When the international team of sailors and researchers led by Professor Jon Adams from the University of Southampton established the Black Sea Maritime Archaeology Project, their primary goal was to map the sea floor and study the prehistoric landscapes flooded during the last Ice Age. So you can only imagine their delight, when they stumbled upon an unexpected treasure trove of perfectly preserved shipwrecks, many of which are known from historical sources, but have never been seen before.
The 41 wrecks dispersed across roughly 2,000 square kilometers were discovered early October during a month-long survey conducted by the scientists aboard the research vessel, Stril Explorer. The ships that lay between 150 meters (492 feet) and 2,200 meters (7,217 feet) beneath the surface of the water, are so pristine that researchers could discern individual rigging materials, rope coils, till, rudders, pots, wooden decorative elements, and even the tool and chisel marks on specific planks!
The earliest wreck dates back to the late 800s when the region was under the Byzantine Empire. There are also numerous Ottoman vessels from the 16th through 18th centuries and even a few 19th-century shipwrecks. The one that excites researchers the most, is the remains of a 14th-century medieval Italian vessel dating from the days of Marco Polo. The images, that were captured by high resolution 3D cameras fitted on the state-of-the art ROVs, will allow marine archaeologists to determine the ship’s starting port and also where it was heading. Because the crafts were found further out to sea, experts suspect they were merchant trading ships brought down by deadly storms, rather than battle.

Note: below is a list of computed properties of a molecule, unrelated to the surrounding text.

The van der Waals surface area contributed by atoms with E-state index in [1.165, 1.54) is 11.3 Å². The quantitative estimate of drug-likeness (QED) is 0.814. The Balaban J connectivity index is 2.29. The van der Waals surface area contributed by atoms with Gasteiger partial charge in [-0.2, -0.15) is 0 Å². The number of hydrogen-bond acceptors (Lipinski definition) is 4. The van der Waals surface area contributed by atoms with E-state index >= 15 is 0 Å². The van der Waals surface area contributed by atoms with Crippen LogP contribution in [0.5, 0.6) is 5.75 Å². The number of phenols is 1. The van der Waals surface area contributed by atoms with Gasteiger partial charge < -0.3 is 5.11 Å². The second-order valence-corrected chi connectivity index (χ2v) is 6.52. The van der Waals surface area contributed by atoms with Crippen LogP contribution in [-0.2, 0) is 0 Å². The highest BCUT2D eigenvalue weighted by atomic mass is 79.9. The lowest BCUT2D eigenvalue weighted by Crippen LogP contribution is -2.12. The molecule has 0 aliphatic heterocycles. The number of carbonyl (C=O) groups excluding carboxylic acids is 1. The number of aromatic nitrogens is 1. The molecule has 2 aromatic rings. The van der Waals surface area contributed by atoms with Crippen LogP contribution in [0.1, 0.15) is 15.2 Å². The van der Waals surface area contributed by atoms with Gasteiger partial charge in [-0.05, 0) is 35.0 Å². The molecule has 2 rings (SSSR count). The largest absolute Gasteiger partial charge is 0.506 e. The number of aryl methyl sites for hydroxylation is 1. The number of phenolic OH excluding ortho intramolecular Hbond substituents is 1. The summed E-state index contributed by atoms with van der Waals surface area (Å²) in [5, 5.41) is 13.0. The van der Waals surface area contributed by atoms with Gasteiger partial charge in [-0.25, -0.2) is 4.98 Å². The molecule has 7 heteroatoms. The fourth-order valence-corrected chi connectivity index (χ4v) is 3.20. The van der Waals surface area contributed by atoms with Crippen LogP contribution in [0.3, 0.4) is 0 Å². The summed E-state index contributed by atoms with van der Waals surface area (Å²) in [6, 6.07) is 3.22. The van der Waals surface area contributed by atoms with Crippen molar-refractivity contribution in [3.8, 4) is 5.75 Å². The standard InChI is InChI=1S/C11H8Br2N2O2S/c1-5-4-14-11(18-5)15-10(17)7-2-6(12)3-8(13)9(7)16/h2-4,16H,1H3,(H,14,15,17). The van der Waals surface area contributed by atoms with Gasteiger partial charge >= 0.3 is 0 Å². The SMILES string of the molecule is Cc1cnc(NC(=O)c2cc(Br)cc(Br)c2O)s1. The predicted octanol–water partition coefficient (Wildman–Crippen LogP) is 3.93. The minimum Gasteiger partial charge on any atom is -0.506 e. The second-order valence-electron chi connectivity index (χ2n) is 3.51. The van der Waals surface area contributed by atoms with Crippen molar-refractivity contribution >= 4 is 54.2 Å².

Finding such well-preserved wrecks is typically impossible given that wood and rope rapidly decay in seawater. However, the Black Sea, one of the youngest seas on the Earth, is a little different. The body of water that lies between far southeastern Europe and Western Asia, was once a freshwater lake. But that changed about 12,000 years ago, at the end of the last Ice Age. As the warming temperatures caused the sea levels to rise, the saltwater from the Mediterranean Sea began spilling over the Bosphorus Strait that separates the two bodies of water.
As a result, the Black Sea is now fed by saltwater, as well as freshwater from the rivers. The two types of water boast different salinity levels, creating distinct regions. The upper layer with less salt is oxygenated, while the water that lies 150 meters (492 feet) below the surface, is anoxic. Oxygen decays natural materials, so without it, things like ropes and wood disintegrate at a much slower rate. Also, the inhospitable environment means there are no organisms to feed on the materials, making the Black Sea an ideal location for a ship graveyard.
Given that the Black Sea was the site of most of the ancient Greek, Roman, and the Byzantine Empire’s colonial and commercial activities, marine archaeologists are hopeful that the discovery will provide more insight into the trading habits and community life during this time. Though the ships are historically important, the researchers do not expect to find any valuable cargo. They believe that most of the wrecks were merchant transports and therefore carrying goods like wine, grain, timber and other commodities.